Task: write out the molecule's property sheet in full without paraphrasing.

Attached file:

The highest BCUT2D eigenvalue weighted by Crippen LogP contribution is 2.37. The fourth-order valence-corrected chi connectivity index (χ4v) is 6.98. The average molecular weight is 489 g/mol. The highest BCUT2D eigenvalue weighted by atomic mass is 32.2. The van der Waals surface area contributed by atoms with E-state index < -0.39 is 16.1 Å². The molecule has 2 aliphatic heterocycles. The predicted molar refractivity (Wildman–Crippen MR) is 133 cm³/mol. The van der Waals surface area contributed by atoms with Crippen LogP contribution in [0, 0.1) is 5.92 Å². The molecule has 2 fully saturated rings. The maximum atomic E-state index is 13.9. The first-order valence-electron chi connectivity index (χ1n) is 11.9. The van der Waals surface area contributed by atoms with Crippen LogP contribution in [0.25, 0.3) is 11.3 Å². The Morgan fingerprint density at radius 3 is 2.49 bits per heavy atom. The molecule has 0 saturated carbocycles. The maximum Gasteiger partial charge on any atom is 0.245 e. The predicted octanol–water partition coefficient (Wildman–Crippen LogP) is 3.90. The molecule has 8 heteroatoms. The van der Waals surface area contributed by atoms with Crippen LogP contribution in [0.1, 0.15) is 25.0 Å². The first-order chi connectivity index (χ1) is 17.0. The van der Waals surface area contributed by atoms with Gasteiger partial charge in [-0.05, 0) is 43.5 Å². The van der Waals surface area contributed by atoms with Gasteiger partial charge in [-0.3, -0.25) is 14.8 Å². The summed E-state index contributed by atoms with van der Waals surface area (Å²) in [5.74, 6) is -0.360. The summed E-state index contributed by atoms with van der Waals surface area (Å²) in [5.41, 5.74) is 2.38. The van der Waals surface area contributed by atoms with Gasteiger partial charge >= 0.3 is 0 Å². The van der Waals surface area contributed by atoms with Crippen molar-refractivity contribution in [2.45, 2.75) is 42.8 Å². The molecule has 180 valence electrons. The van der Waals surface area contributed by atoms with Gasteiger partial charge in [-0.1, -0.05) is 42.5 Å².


The highest BCUT2D eigenvalue weighted by Crippen LogP contribution is 2.37. The fourth-order valence-corrected chi connectivity index (χ4v) is 6.98. The average molecular weight is 489 g/mol. The highest BCUT2D eigenvalue weighted by atomic mass is 32.2. The van der Waals surface area contributed by atoms with E-state index < -0.39 is 16.1 Å². The molecule has 2 aliphatic heterocycles. The predicted molar refractivity (Wildman–Crippen MR) is 133 cm³/mol. The van der Waals surface area contributed by atoms with Crippen LogP contribution in [0, 0.1) is 5.92 Å². The molecule has 2 fully saturated rings. The maximum atomic E-state index is 13.9. The first-order valence-electron chi connectivity index (χ1n) is 11.9. The van der Waals surface area contributed by atoms with Crippen LogP contribution in [0.25, 0.3) is 11.3 Å². The Morgan fingerprint density at radius 3 is 2.49 bits per heavy atom. The molecule has 0 saturated carbocycles. The maximum Gasteiger partial charge on any atom is 0.245 e. The predicted octanol–water partition coefficient (Wildman–Crippen LogP) is 3.90. The molecule has 8 heteroatoms. The van der Waals surface area contributed by atoms with Crippen LogP contribution in [0.1, 0.15) is 25.0 Å². The first-order chi connectivity index (χ1) is 17.0. The van der Waals surface area contributed by atoms with Gasteiger partial charge in [-0.05, 0) is 43.5 Å². The van der Waals surface area contributed by atoms with Gasteiger partial charge in [-0.3, -0.25) is 14.8 Å². The summed E-state index contributed by atoms with van der Waals surface area (Å²) in [5.74, 6) is -0.360. The summed E-state index contributed by atoms with van der Waals surface area (Å²) in [5.41, 5.74) is 2.38. The van der Waals surface area contributed by atoms with Gasteiger partial charge >= 0.3 is 0 Å². The van der Waals surface area contributed by atoms with Crippen molar-refractivity contribution in [2.45, 2.75) is 42.8 Å². The molecule has 180 valence electrons. The van der Waals surface area contributed by atoms with Gasteiger partial charge in [-0.1, -0.05) is 42.5 Å².